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Synthesis and Systematic Review of Reported Neonatal COVID-19 Infections

Synthesis and Systematic Review of Reported Neonatal COVID-19 Infections

A number of severe acute respiratory syndrome coronavirus-2 (SARS-CoV-2) infections have been reported in neonates. Here, we aim to clarify the transmission route, clinical features and outcomes of these infections. We present a meta-analysis of 176 published cases of neonatal SARS-CoV-2 infections that were defined by at least one positive nasopharyngeal swab and/or the presence of specific IgM.

We report that 70% and 30% of infections are due to environmental and vertical transmission, respectively.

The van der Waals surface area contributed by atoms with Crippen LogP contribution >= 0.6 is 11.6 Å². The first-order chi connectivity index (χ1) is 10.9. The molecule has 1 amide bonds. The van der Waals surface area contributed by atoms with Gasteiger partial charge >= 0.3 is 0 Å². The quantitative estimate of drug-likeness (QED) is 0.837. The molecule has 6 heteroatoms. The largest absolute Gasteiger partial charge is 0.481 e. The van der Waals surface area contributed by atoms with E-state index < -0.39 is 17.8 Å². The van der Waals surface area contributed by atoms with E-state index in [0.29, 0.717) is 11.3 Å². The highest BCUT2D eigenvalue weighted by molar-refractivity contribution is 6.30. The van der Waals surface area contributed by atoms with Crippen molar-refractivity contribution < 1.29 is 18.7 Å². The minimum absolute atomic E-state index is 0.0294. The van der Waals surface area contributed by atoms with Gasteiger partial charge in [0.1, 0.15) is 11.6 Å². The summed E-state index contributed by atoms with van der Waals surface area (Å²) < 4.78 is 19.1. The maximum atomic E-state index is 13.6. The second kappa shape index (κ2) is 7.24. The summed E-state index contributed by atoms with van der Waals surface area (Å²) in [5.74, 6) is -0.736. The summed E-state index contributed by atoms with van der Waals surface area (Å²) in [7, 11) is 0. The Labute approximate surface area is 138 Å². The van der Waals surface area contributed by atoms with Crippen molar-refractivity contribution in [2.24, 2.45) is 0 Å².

Our analysis shows that 55% of infected neonates developed COVID-19; the most common symptoms were fever (44%), gastrointestinal (36%), respiratory (52%) and neurological manifestations (18%), and lung imaging was abnormal in 64% of cases.

A lack of mother–neonate separation from birth is associated with late SARS-CoV-2 infection (OR 4.94 (95% CI: 1.98–13.08), p = 0.0002; adjusted OR 6.6 (95% CI: 2.6–16), p < 0.0001), while breastfeeding is not (OR 0.35 (95% CI: 0.09–1.18), p = 0.10; adjusted OR 2.2 (95% CI: 0.7–6.5), p = 0.148). Our findings add to the literature on neonatal SARS-CoV-2 infections.

CriticalCare.news
October 15, 2020

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